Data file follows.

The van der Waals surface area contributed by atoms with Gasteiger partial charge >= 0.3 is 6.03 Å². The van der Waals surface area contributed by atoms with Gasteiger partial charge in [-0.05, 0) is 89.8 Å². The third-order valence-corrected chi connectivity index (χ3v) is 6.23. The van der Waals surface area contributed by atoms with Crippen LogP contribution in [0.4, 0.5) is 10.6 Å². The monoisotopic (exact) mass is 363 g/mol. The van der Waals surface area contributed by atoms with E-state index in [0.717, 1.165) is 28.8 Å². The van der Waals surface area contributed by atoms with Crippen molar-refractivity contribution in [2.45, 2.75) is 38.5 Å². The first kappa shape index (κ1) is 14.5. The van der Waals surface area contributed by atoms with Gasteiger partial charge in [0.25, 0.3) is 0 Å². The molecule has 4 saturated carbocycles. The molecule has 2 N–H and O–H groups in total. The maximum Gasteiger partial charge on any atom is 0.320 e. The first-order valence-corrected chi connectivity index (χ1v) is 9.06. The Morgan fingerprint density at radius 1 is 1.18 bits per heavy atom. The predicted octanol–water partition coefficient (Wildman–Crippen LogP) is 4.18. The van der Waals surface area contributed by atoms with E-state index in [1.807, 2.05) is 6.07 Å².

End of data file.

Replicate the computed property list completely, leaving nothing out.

The van der Waals surface area contributed by atoms with Gasteiger partial charge >= 0.3 is 6.03 Å². The van der Waals surface area contributed by atoms with Gasteiger partial charge in [-0.05, 0) is 89.8 Å². The third-order valence-corrected chi connectivity index (χ3v) is 6.23. The van der Waals surface area contributed by atoms with Crippen LogP contribution in [0.4, 0.5) is 10.6 Å². The monoisotopic (exact) mass is 363 g/mol. The van der Waals surface area contributed by atoms with E-state index in [0.717, 1.165) is 28.8 Å². The van der Waals surface area contributed by atoms with Crippen molar-refractivity contribution in [2.45, 2.75) is 38.5 Å². The first kappa shape index (κ1) is 14.5. The van der Waals surface area contributed by atoms with Gasteiger partial charge in [0.25, 0.3) is 0 Å². The molecule has 4 saturated carbocycles. The molecule has 2 N–H and O–H groups in total. The maximum Gasteiger partial charge on any atom is 0.320 e. The first-order valence-corrected chi connectivity index (χ1v) is 9.06. The Morgan fingerprint density at radius 1 is 1.18 bits per heavy atom. The predicted octanol–water partition coefficient (Wildman–Crippen LogP) is 4.18. The van der Waals surface area contributed by atoms with E-state index in [1.807, 2.05) is 6.07 Å².